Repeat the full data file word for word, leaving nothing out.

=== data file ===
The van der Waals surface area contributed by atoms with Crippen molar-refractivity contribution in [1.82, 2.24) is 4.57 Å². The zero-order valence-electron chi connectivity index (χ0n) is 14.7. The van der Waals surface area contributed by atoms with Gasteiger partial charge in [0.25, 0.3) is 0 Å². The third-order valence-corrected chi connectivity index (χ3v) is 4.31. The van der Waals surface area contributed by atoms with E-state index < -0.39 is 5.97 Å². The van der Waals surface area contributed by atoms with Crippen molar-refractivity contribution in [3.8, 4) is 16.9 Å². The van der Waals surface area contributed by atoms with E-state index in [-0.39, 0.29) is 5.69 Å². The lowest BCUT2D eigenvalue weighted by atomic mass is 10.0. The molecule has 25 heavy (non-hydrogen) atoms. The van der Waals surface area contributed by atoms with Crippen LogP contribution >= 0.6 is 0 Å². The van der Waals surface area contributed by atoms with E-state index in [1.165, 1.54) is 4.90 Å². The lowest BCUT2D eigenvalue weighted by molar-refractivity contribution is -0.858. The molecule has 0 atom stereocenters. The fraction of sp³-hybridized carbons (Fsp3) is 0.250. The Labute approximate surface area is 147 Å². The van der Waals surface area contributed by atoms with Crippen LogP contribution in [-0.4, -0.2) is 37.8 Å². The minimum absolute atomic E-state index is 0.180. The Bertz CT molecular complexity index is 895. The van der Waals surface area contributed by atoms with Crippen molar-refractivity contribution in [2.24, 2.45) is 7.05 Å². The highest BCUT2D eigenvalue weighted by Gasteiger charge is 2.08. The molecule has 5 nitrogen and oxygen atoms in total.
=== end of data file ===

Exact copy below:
The van der Waals surface area contributed by atoms with Crippen molar-refractivity contribution in [1.82, 2.24) is 4.57 Å². The zero-order valence-electron chi connectivity index (χ0n) is 14.7. The van der Waals surface area contributed by atoms with Gasteiger partial charge in [0.25, 0.3) is 0 Å². The third-order valence-corrected chi connectivity index (χ3v) is 4.31. The van der Waals surface area contributed by atoms with E-state index < -0.39 is 5.97 Å². The van der Waals surface area contributed by atoms with Crippen molar-refractivity contribution in [3.8, 4) is 16.9 Å². The van der Waals surface area contributed by atoms with E-state index in [-0.39, 0.29) is 5.69 Å². The lowest BCUT2D eigenvalue weighted by atomic mass is 10.0. The molecule has 25 heavy (non-hydrogen) atoms. The van der Waals surface area contributed by atoms with Crippen LogP contribution >= 0.6 is 0 Å². The van der Waals surface area contributed by atoms with E-state index in [1.165, 1.54) is 4.90 Å². The lowest BCUT2D eigenvalue weighted by molar-refractivity contribution is -0.858. The molecule has 0 atom stereocenters. The fraction of sp³-hybridized carbons (Fsp3) is 0.250. The Labute approximate surface area is 147 Å². The van der Waals surface area contributed by atoms with Crippen LogP contribution in [-0.4, -0.2) is 37.8 Å². The minimum absolute atomic E-state index is 0.180. The Bertz CT molecular complexity index is 895. The van der Waals surface area contributed by atoms with Crippen molar-refractivity contribution in [2.24, 2.45) is 7.05 Å². The highest BCUT2D eigenvalue weighted by Gasteiger charge is 2.08. The molecule has 5 nitrogen and oxygen atoms in total.